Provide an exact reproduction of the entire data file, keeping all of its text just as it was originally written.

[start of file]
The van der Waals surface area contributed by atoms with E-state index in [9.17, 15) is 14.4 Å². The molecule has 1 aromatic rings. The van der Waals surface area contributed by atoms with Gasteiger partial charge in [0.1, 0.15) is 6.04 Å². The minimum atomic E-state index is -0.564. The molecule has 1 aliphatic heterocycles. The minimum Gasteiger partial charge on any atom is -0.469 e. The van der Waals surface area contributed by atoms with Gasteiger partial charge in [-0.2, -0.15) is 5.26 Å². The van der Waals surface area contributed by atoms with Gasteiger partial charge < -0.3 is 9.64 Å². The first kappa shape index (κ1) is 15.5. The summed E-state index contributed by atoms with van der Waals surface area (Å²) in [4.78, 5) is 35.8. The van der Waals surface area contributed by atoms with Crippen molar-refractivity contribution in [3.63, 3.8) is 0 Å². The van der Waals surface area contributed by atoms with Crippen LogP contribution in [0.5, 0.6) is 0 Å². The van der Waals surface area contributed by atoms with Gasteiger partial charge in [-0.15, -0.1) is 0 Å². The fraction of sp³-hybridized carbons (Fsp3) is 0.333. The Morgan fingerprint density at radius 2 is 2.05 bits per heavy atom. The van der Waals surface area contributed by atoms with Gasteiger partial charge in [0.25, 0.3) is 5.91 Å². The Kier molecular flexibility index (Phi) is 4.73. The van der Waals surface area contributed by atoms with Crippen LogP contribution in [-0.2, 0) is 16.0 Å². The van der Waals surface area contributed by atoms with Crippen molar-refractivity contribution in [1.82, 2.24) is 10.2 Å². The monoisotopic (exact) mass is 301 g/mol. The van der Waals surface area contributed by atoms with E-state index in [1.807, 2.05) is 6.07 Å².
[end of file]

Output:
The van der Waals surface area contributed by atoms with E-state index in [9.17, 15) is 14.4 Å². The molecule has 1 aromatic rings. The van der Waals surface area contributed by atoms with Gasteiger partial charge in [0.1, 0.15) is 6.04 Å². The minimum atomic E-state index is -0.564. The molecule has 1 aliphatic heterocycles. The minimum Gasteiger partial charge on any atom is -0.469 e. The van der Waals surface area contributed by atoms with Gasteiger partial charge in [-0.2, -0.15) is 5.26 Å². The van der Waals surface area contributed by atoms with Gasteiger partial charge < -0.3 is 9.64 Å². The first kappa shape index (κ1) is 15.5. The summed E-state index contributed by atoms with van der Waals surface area (Å²) in [4.78, 5) is 35.8. The van der Waals surface area contributed by atoms with Crippen molar-refractivity contribution in [3.63, 3.8) is 0 Å². The van der Waals surface area contributed by atoms with Crippen LogP contribution in [0.5, 0.6) is 0 Å². The van der Waals surface area contributed by atoms with Gasteiger partial charge in [-0.15, -0.1) is 0 Å². The fraction of sp³-hybridized carbons (Fsp3) is 0.333. The Morgan fingerprint density at radius 2 is 2.05 bits per heavy atom. The van der Waals surface area contributed by atoms with Gasteiger partial charge in [0.25, 0.3) is 5.91 Å². The Kier molecular flexibility index (Phi) is 4.73. The van der Waals surface area contributed by atoms with Crippen LogP contribution in [-0.2, 0) is 16.0 Å². The van der Waals surface area contributed by atoms with Crippen molar-refractivity contribution in [1.82, 2.24) is 10.2 Å². The monoisotopic (exact) mass is 301 g/mol. The van der Waals surface area contributed by atoms with E-state index in [1.807, 2.05) is 6.07 Å².